Bond fund options for UK investors

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dreambig
Posts: 1
Joined: Mon Apr 08, 2019 9:46 pm

Bond fund options for UK investors

Post by dreambig »

Hi all,

Have a question regarding bond fund options for UK-based investors (technically I'm an expat but I keep my assets in the UK). 33 years old with a comfortable income but only just getting started with investment.

I see a lot of people recommending UK government bond funds here to British investors. What is the reason for investing in these when they currently yield rates of only 1.5% (i.e. below inflation)? At those rates, cash in a current account seems more preferable. Or is there something I'm missing?

Are there any suitable corporate bond funds for UK investors looking to increase the yield a bit?

Thank you.
TedSwippet
Posts: 3167
Joined: Mon Jun 04, 2007 4:19 pm
Location: UK

Re: Bond fund options for UK investors

Post by TedSwippet »

Welcome.

You're right that cash savings accounts can currently beat gilts. For my non-pension cash holdings I use a 'ladder' of short term savings bonds, typically just one year but some 18 month ones. Over time, I've found that I'm using more and more Shariah accounts. Strictly these don't guarantee a rate, they just have a target, and that's usually a touch higher than the guaranteed rates from interest-bearing non-Shariah bonds. So far, every Shariah account I've used has performed exactly as promised. That way I can wring a little more from this cash, then.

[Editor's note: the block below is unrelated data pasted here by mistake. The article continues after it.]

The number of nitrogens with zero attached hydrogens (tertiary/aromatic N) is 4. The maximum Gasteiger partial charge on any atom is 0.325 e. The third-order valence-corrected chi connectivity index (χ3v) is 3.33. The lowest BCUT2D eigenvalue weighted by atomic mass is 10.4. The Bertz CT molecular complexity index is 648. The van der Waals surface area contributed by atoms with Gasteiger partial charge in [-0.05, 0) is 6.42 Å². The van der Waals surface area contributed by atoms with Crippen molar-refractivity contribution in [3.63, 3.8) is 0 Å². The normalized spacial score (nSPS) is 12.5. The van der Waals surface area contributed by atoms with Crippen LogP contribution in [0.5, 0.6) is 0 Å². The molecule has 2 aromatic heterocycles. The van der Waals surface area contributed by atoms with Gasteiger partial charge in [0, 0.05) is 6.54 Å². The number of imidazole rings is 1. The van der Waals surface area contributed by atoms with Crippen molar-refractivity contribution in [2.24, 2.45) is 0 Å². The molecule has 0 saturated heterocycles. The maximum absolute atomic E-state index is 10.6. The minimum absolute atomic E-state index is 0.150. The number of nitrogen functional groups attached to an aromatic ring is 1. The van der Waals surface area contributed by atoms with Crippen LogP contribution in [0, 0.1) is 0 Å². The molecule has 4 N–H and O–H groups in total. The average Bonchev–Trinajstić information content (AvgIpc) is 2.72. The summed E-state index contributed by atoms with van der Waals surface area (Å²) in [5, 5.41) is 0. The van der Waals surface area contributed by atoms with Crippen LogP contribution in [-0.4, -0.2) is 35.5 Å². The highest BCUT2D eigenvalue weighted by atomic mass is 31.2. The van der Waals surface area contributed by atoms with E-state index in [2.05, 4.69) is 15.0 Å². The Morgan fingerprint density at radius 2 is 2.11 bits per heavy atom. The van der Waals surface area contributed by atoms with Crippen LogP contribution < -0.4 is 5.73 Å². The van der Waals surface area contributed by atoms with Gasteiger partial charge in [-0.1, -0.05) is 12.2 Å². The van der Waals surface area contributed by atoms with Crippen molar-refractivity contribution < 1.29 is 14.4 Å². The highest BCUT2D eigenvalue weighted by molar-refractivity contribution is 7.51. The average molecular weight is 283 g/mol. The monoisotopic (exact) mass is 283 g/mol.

For bond in a pension though, cash accounts are pretty much out of the question, and here you are more or less pushed into some form of bond holding. I use a mix of corporate bonds, plain gilts and index linked gilts in approximately equal proportions. You need to be careful with gilt fund yield numbers, since these don't tell the whole story. For example, index linked gilts have a tiny coupon (yield) but rise in value with inflation as a capital gain, so most of their return comes from the latter. You get no sense of that if you read the gilt (or gilt fund's) information pack though, not least because it is all un-quantifiable and in the future.

Over the past six or seven years my index linked gilt funds have performed as well as or better than several of my stock funds (including the FTSE all-share one), and the plain gilts are slow and plodding as expected. Corporate bonds sit in the middle; they're bonds, but because they're not issued by an entity that cannot go broke, they have a few stock-like risks in them. This forces them to offer slightly higher yields.

As for how to invest, a savings bond ladder seems to beat plain gilts but can be impractical if you have to use pensions. In that case, Vanguard and Legal & General are the two best gilt fund providers I have found. Both plain and index linked can be had for around 0.15% TER. If you have to use ETFs, the choices are a bit thinner and the TERs a bit higher. Maybe iShares IGLT and INXG, with TERs around 0.2-0.25%. For corporate bonds, the only decent fund I've found is in my ex-employer pension, so not widely available. However, the iShares SLXX ETF is pretty good all round, or IS15 if you want a shorter duration.
minimalistmarc
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Joined: Fri Jul 24, 2015 4:38 pm

Re: Bond fund options for UK investors